Google, Microsoft Clash in D.C. Over DoubleClick

Lawyers from Google and Microsoft sparred in Congress today as the Senate Judiciary committee looked into antitrust concerns raised by Google’s proposed $3.1 billion DoubleClick acquisition.

Seeking to derail the purchase of the online ad firm, Microsoft General Counsel Brad Smith said in prepared oral testimony that if the government allowed the “GoogleClick” merger, “It will be bad for publishers, bad for advertisers, and most importantly, bad for consumers.”

Microsoft itself had been eying a DoubleClick acquisition in March, according to reports published in the Wall Street Journal. In May, the Redmond, Wash., software giant offered to buy online ad firm aQuantive, a DoubleClick rival, for $6 billion in cash. That deal closed last month.

Despite that acquisition, Smith testified today that Google remains poised to dominate the overall online search market.

He said Google is already the leading company in search advertising, with 70 percent of global spending on search-based advertising going through its AdWords unit. Allowing Google to buy online display advertising firm DoubleClick would give the company nearly 80 percent of all spending on non-search ads as well, his testimony read.

It would also make Google the “overwhelmingly dominant pipeline for all forms of online advertising,” Smith said in his testimony.

He also sought to raise privacy concerns over giving a single company control over what he called “the largest database of user information the world has ever known.” Specifically, that suggests Google will establish a database tracking not just searches, but movement across sites serving DoubleClick ads.

“With this merger, Google seeks to record almost everything you see and do on the Internet and use that information to target ads,” Smith said. “This merger will create a whole new meaning to the term ‘being googled.'”

Microsoft’s lawyer concluded his testimony by reminding the committee that since the passing of the Sherman Antitrust Act, “no one is permitted to buy success by purchasing its largest competitors.”

It’s this point that Google Chief Legal Officer David Drummond primarily addressed in his prepared rebuttal testimony.

“Our purchase of DoubleClick does not raise antitrust issues because of one simple fact: Google and DoubleClick are complementary businesses and do not compete with each other,” Drummond said. “DoubleClick does not buy ads, sell ads, or buy or sell advertising space. All it does is provide the technology to enable advertisers and publishers to deliver ads once they have come to terms, and provide advertisers and publishers statistics relating to the ads.”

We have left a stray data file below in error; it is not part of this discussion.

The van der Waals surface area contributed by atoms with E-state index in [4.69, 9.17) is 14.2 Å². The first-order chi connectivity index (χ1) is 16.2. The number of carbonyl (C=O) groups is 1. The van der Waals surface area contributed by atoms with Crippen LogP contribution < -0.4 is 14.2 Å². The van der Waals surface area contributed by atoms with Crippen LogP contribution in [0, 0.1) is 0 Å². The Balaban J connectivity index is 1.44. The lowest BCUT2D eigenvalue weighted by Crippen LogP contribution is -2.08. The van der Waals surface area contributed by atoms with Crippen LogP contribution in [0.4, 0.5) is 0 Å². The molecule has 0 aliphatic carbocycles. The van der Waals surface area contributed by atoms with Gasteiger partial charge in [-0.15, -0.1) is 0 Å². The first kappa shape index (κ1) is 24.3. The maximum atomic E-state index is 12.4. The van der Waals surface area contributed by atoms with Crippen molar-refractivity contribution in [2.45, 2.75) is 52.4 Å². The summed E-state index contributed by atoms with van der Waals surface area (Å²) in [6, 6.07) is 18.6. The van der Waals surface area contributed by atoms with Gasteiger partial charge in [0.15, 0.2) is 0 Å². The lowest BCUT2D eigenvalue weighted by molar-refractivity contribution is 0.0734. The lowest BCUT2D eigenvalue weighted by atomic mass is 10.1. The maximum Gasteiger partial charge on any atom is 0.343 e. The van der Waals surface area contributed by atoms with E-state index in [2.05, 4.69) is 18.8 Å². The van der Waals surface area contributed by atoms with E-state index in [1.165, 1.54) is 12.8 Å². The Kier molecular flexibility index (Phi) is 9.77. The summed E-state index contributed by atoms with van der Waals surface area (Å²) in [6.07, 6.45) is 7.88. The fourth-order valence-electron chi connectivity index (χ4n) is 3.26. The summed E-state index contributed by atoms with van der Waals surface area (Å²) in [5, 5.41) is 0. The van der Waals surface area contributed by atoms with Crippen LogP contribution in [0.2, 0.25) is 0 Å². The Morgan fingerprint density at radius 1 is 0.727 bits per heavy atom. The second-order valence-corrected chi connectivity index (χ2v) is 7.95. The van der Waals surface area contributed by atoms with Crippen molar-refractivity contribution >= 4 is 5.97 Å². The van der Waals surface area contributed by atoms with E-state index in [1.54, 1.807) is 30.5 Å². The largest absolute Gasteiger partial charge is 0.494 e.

Microsoft first protested Google’s acquisition in April. Since then, both have been able to rally third-party support to their cause. For its part, Google cited analysts and columnists quoted in the media.

Additionally, Thomas Leonard, a Senior Fellow at the deregulation-friendly Progress and Freedom Foundation, argued today that online advertising remains in a nascent state, and that “government interference with this evolving market, which is still in its infancy, could be quite harmful to consumers.”

On the other side, Microsoft helped sponsor an AEI-Brookings Joint Center for Regulatory Studies research project to show how display and search advertising dollars come from the same pool, thus enabling Google to dominate the entire ad market.

Also in the anti-GoogleClick camp, Marc Rotenberg, president of the Electronic Privacy Information Center (EPIC), testified before the committee to present the deleterious effects a Google/DoubleClick merger would have on consumer privacy.

“We believe that the commission should act to block the deal or to impose substantial privacy safeguards as a condition of the deal’s approval,” Rotenberg’s testimony read.

In addition to the Senate Judiciary committee, which has yet to weigh in on the proposed acquisition, the DoubleClick deal also remains under Federal Trade Commission regulatory review.

Earlier this year, EPIC, along with the Center for Digital Democracy and the U.S. Public Interest Research Group (US PIRG), filed complaints with the FTC over privacy implications in the merger.

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